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23 Jan

U.S. Foreign Policy And Wars

Afghan War Casualty Report: January 2020

By Fahim Abed and

Jan. 10-16, 2020

At least 13 pro-government forces and 11 civilians were killed in Afghanistan during the past week, with the total number of incidents continuing to decline compared to previous months as the Taliban offered to reduce violence in the area in its ongoing peace negotiations with American diplomats. The deadliest attack took place in the Khan Abad District of Kunduz Province, where a Taliban red unit attacked a local security outpost and killed 11 police officers. That same day, five civilians were killed in Zabul Province when an electrician’s vehicle was hit by a roadside bomb.

Taliban Offer to Reduce Violence in Afghanistan Ahead of Deal With U.S.

Jan. 16 Zabul Province: five civilians killed

An electrician’s vehicle was hit by a roadside bomb in the Sharisafa District, killing five people who worked for a private company that had been contracted to erect electrical poles on the highway from Ghazni to Zabul Province.

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GUARD: The Syrian Revolution by Yasser Munif review – an early phase of a third world war?

The murderous conflict in Syria is simplified by both right and left. This account deals with the short period of hope, when the people threw off their chains

A man in the ruins of a house following an air strike by pro-regime forces in the village of Sheikh Ahmad, on the Damascus-Aleppo Highway, December 2019.

A man in the ruins of a house following an air strike by pro-regime forces in the village of Sheikh Ahmad, on the Damascus-Aleppo Highway, December 2019. Photograph: Omar Haj Kadour/AFP/Getty Images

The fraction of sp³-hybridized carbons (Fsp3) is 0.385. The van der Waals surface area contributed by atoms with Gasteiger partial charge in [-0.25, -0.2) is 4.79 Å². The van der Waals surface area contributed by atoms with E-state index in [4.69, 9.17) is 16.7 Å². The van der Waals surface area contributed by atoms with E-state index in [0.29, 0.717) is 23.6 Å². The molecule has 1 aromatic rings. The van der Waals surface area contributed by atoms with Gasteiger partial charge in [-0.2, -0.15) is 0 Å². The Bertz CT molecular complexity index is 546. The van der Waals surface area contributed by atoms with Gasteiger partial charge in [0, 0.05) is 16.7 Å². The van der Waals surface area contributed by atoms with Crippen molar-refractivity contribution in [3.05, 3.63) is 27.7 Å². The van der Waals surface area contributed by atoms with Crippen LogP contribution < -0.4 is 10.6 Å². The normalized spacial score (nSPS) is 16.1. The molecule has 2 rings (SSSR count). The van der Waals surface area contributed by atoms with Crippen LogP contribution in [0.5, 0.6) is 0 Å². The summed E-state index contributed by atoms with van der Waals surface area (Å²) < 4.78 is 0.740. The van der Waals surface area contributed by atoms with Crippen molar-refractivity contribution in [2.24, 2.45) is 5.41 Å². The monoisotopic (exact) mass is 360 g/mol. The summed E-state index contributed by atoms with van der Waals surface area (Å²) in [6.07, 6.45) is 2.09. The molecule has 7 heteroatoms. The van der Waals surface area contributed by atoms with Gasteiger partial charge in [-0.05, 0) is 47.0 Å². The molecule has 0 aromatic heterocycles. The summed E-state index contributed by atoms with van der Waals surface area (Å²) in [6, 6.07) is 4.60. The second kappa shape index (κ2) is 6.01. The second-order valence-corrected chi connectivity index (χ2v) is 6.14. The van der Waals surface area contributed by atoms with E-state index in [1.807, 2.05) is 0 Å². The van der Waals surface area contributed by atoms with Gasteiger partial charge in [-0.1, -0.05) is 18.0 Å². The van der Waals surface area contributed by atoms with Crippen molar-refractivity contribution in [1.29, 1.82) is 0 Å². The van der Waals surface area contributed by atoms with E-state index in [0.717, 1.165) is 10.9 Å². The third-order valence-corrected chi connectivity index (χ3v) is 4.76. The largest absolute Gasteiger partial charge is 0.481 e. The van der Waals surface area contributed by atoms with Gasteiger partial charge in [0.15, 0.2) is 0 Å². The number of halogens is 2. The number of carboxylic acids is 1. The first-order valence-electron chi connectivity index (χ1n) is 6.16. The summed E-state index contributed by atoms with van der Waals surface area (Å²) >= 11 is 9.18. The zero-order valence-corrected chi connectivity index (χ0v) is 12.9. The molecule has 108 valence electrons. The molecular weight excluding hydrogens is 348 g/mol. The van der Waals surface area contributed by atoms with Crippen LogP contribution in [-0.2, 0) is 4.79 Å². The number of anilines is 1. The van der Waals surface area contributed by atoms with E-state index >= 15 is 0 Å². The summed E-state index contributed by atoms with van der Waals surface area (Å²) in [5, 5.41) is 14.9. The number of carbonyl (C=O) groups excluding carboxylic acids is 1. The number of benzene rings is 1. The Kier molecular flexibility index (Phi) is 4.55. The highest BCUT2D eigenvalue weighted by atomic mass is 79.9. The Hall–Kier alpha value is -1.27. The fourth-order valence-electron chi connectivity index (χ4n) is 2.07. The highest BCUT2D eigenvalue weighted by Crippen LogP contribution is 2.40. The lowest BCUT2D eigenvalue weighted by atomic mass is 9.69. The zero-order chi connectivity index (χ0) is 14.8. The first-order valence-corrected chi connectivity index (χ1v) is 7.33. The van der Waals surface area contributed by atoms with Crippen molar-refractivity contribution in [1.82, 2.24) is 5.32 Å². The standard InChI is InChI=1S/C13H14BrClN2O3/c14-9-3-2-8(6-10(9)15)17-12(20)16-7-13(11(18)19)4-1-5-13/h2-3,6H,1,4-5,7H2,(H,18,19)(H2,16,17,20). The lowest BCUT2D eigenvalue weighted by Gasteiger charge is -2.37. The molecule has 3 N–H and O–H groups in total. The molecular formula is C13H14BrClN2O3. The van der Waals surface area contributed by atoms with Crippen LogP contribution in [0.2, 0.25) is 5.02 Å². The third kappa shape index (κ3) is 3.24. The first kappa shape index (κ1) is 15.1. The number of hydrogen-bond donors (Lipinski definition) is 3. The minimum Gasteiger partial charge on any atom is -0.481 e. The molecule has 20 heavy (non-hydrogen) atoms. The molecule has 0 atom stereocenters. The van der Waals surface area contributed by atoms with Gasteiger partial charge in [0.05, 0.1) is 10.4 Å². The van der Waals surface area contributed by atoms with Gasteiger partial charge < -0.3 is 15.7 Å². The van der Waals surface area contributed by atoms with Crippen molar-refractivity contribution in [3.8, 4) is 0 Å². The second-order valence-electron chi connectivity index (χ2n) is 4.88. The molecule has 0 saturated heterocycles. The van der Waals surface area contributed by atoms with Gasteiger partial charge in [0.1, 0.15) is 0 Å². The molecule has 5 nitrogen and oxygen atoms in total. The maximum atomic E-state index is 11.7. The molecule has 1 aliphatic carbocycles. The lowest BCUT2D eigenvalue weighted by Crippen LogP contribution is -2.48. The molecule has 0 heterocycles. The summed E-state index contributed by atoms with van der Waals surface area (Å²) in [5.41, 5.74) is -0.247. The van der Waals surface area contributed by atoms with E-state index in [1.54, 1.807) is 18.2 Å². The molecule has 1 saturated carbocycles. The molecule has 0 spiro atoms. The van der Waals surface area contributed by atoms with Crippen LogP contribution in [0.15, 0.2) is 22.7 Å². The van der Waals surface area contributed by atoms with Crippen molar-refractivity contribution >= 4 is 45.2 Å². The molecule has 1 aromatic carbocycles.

It is happening again. Over the last year protest movements – some of them deep and broad enough that we might dare to call them revolutions – have once more been shaking the Middle East and North Africa, ending decades-long dictatorships in Sudan and Algeria, forcing the prime ministers of Lebanon and Iraq to resign. And yet the war brought to Syria by the last wave of revolutionary upheaval – the Arab spring that began in 2011 and by 2014 had turned to something worse than winter – has not ended. It continues to be fought not only with bullets and bombs but, in a parallel battle for narrative control, with words.

In the discourses of American thinktanks and much of the mainstream media, tropes flatten the war into a conflict between, as the Syrian-American scholar Yasser Munif puts it, “western civilisation and the Islamic State’s barbarism” on one front, and between the shining freedoms of the democratic west and the dark tyrannies of Bashar al-Assad and his Russian and Iranian backers on another. Meanwhile the more Manichaean precincts of the left prefer to imagine the war as a single fight between a brave anticolonialist holdout and Islamist terrorists in league with the west. Anyone who disagrees is rewarded with a depressingly predictable slew of smears: “interventionist”, “pro-imperialist”, “regime change advocate” and so on.

It is easy, though, to look at Syria over the last eight years and see a tragedy that does not fit into either of these frames: a genuine popular uprising against one of the Middle East’s more cynical dictatorships that was hijacked and dismembered by the still more cynical interventions of the US and Europe, the Gulf states, Turkey, Hezbollah, Iran, Israel and Russia in a proxy war that has so far taken the lives of as many as half a million Syrians and pushed another 12 million others from their homes. Looking back, I will not be surprised if historians view the conflict as an early, undeclared phase of a third world war, one that Syria was unlucky enough to host.

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